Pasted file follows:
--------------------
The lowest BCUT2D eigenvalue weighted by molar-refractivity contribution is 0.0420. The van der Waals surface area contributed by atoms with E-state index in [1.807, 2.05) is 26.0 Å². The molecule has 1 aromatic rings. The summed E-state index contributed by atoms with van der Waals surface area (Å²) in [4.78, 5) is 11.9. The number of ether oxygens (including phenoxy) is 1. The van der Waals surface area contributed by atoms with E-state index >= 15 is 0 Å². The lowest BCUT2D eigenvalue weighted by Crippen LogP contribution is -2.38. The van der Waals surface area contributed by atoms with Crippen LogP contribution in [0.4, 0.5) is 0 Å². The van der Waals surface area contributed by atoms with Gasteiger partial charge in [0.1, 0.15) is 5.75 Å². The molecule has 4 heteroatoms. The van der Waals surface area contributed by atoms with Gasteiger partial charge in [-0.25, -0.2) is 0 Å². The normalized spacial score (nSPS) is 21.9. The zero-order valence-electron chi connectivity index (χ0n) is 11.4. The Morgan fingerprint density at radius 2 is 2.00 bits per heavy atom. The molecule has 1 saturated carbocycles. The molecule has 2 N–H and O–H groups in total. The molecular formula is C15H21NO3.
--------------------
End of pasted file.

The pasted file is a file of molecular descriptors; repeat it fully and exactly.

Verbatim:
The lowest BCUT2D eigenvalue weighted by molar-refractivity contribution is 0.0420. The van der Waals surface area contributed by atoms with E-state index in [1.807, 2.05) is 26.0 Å². The molecule has 1 aromatic rings. The summed E-state index contributed by atoms with van der Waals surface area (Å²) in [4.78, 5) is 11.9. The number of ether oxygens (including phenoxy) is 1. The van der Waals surface area contributed by atoms with E-state index >= 15 is 0 Å². The lowest BCUT2D eigenvalue weighted by Crippen LogP contribution is -2.38. The van der Waals surface area contributed by atoms with Crippen LogP contribution in [0.4, 0.5) is 0 Å². The van der Waals surface area contributed by atoms with Gasteiger partial charge in [0.1, 0.15) is 5.75 Å². The molecule has 4 heteroatoms. The van der Waals surface area contributed by atoms with Gasteiger partial charge in [-0.25, -0.2) is 0 Å². The normalized spacial score (nSPS) is 21.9. The zero-order valence-electron chi connectivity index (χ0n) is 11.4. The Morgan fingerprint density at radius 2 is 2.00 bits per heavy atom. The molecule has 1 saturated carbocycles. The molecule has 2 N–H and O–H groups in total. The molecular formula is C15H21NO3.